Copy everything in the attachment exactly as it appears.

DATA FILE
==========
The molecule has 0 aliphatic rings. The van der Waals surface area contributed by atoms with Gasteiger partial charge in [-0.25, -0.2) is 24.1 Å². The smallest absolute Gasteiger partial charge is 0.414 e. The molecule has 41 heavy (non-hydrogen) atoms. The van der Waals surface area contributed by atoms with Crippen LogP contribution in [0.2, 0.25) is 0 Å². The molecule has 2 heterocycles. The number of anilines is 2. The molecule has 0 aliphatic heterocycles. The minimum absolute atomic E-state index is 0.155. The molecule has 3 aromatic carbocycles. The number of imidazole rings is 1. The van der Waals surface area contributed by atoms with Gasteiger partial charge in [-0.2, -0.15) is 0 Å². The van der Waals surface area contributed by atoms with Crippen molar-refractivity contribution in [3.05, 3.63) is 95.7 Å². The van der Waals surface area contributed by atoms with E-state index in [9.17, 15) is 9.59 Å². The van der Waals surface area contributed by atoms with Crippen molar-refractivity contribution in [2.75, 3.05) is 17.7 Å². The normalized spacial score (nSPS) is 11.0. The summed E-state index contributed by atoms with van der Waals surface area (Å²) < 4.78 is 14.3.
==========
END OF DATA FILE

The molecule has 0 aliphatic rings. The van der Waals surface area contributed by atoms with Gasteiger partial charge in [-0.25, -0.2) is 24.1 Å². The smallest absolute Gasteiger partial charge is 0.414 e. The molecule has 41 heavy (non-hydrogen) atoms. The van der Waals surface area contributed by atoms with Crippen LogP contribution in [0.2, 0.25) is 0 Å². The molecule has 2 heterocycles. The number of anilines is 2. The molecule has 0 aliphatic heterocycles. The minimum absolute atomic E-state index is 0.155. The molecule has 3 aromatic carbocycles. The number of imidazole rings is 1. The van der Waals surface area contributed by atoms with Gasteiger partial charge in [-0.2, -0.15) is 0 Å². The van der Waals surface area contributed by atoms with Crippen molar-refractivity contribution in [3.05, 3.63) is 95.7 Å². The van der Waals surface area contributed by atoms with E-state index in [9.17, 15) is 9.59 Å². The van der Waals surface area contributed by atoms with Crippen molar-refractivity contribution in [2.75, 3.05) is 17.7 Å². The normalized spacial score (nSPS) is 11.0. The summed E-state index contributed by atoms with van der Waals surface area (Å²) < 4.78 is 14.3.